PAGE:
And let’s look at his 2021 book Why the Innocent Plead Guilty and the Guilty Go Free. In case you are harboring any lingering doubts about the book’s contents or where the author is coming from, it’s subtitled And Other Paradoxes of Our Broken Legal System. Simply to read the title evokes a quiver of anticipation. This is what you’re seeing in the headlines every day – including – perhaps especially – this very week. You want what you’re seeing explained. The same applies to the chapter headings. A sample: the scourge of mass incarceration (looking not just at the nation’s extraordinarily high number of jailed, but also the racial inequities reflected in those statistics); why the innocent plead guilty; why high-level executives are exempt from prosecution; the Supreme Court’s undue subservience to the executive branch, etc. Interspersed are chapters dealing with the shortcomings of eyewitness testimony and forensic science, and the potential of the latter; the war on terrorism’s war on law, etc.

It’s all in here! Each heading brings both a sense of déjà vu and an appetite to learn more, drawing the reader in. Read the book through and you’ll realize Jed has relatively painlessly helped you organize all the random bits about justice and the legal system you’ve experienced and been accumulating in your brain over a lifetime into a coherent whole. What’s more, he’s given you greater insight into why things are the way they are – and laid out options for improvement going forward. These include stripping prosecutors of some of the unchecked opportunity for intimidation they enjoy in the early hours of the legal process, assigning judges a greater role in any plea bargaining, giving judges more latitude in their sentencing, prosecuting corporate executives for criminal behavior versus levying fines on the corporations they lead, and much, much more.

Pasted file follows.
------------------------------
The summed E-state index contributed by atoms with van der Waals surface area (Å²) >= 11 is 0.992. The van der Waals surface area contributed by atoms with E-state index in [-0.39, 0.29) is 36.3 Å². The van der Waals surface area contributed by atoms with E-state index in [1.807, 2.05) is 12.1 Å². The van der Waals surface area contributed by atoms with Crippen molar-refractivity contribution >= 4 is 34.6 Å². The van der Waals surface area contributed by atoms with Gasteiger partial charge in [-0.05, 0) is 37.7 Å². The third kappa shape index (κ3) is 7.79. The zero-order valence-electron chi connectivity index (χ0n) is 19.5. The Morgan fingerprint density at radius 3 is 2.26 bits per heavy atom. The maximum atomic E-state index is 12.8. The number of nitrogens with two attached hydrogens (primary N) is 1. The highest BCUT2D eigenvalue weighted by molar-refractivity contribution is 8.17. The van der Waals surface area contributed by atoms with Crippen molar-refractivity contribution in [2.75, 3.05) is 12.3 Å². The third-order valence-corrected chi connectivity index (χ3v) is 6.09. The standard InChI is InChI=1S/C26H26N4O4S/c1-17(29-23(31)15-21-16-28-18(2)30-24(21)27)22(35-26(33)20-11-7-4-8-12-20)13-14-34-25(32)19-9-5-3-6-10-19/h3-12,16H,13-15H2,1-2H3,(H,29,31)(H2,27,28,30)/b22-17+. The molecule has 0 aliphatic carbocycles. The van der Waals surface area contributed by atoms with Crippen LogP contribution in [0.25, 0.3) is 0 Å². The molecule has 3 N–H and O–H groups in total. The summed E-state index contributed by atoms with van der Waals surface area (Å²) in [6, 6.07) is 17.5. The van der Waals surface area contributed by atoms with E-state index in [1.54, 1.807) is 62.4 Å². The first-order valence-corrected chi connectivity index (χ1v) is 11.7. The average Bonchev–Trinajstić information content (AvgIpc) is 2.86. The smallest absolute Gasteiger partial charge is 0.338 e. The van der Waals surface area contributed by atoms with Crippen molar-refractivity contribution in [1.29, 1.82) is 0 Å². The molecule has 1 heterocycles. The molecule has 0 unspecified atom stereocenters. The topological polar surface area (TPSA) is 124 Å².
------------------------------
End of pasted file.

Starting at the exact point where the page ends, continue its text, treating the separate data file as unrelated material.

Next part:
Bottom line? You really want to read this book – and whenever the opportunity presents, use what you’ve learned to ratchet the legal system a bit closer to one America can view with pride. To further whet your appetite, you might view one of the several video interviews on line. Here’s a sample, from C-SPAN.

Friday at 3:30 Jed Rakoff will be moderating a panel with the title Distrust of Science in America and What Can Be Done About It. Wouldn’t miss it for the world.


One closing note: Unsurprisingly, a few of the book’s recommendations call for additional investment in the legal system infrastructure – more courts, more judges, and more trial by jury, and the like[1].

Which is where the two Biblical passages come in – one from the Pentateuch and the other from the New Testament. In the first, Moses, the lawgiver, found himself overwhelmed with the daily task of settling disputes arising among the vast migrant people under his charge. His father-in-law, a Midianite, suggests a judicial infrastructure. Twelve or so centuries later, Jesus, surveying the court system that resulted, reminds his hearers, in effect – you really don’t want to become entangled in the legal system. Whatever it takes, you and your adversary should muster the forgiveness, own up to any accountability, and rally the will to compromise that will enable you to resolve your differences on your own. True then. True today.

[1]This latter reality reminds me of another book, one I read several years ago, entitled The Future of the Professions: How Technology Will Transform the Work of Human Experts, by Richard and Daniel Susskind, a father-son team. They note, in brief, that not only lawyers, but also doctors, financial advisors, educators, journalists, and many other professionals (even pastors and rabbis) are too few in number and too costly to meet the needs of society. They go on to discuss the impact technology in general and AI in particular might have on the professions broadly. Another must-read.